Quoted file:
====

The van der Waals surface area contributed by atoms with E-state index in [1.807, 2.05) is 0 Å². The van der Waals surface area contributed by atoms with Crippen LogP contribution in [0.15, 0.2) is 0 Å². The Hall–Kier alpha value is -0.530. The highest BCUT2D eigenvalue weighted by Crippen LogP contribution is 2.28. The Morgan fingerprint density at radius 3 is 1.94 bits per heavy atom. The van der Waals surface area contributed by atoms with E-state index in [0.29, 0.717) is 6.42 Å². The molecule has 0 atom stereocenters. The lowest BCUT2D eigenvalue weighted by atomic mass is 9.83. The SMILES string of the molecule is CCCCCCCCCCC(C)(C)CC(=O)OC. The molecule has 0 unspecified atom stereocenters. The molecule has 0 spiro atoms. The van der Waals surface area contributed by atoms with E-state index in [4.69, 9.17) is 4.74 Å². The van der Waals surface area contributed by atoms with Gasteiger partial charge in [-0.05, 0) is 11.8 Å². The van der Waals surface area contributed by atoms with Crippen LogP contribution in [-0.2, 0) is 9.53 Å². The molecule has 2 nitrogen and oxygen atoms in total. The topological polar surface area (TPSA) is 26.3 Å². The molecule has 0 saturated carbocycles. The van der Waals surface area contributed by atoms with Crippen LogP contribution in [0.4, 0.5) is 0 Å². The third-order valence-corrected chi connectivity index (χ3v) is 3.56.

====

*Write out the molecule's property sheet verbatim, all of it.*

The van der Waals surface area contributed by atoms with E-state index in [1.807, 2.05) is 0 Å². The van der Waals surface area contributed by atoms with Crippen LogP contribution in [0.15, 0.2) is 0 Å². The Hall–Kier alpha value is -0.530. The highest BCUT2D eigenvalue weighted by Crippen LogP contribution is 2.28. The Morgan fingerprint density at radius 3 is 1.94 bits per heavy atom. The van der Waals surface area contributed by atoms with E-state index in [0.29, 0.717) is 6.42 Å². The molecule has 0 atom stereocenters. The lowest BCUT2D eigenvalue weighted by atomic mass is 9.83. The SMILES string of the molecule is CCCCCCCCCCC(C)(C)CC(=O)OC. The molecule has 0 unspecified atom stereocenters. The molecule has 0 spiro atoms. The van der Waals surface area contributed by atoms with E-state index in [4.69, 9.17) is 4.74 Å². The van der Waals surface area contributed by atoms with Gasteiger partial charge in [-0.05, 0) is 11.8 Å². The van der Waals surface area contributed by atoms with Crippen LogP contribution in [-0.2, 0) is 9.53 Å². The molecule has 2 nitrogen and oxygen atoms in total. The topological polar surface area (TPSA) is 26.3 Å². The molecule has 0 saturated carbocycles. The van der Waals surface area contributed by atoms with Crippen LogP contribution in [0.4, 0.5) is 0 Å². The third-order valence-corrected chi connectivity index (χ3v) is 3.56.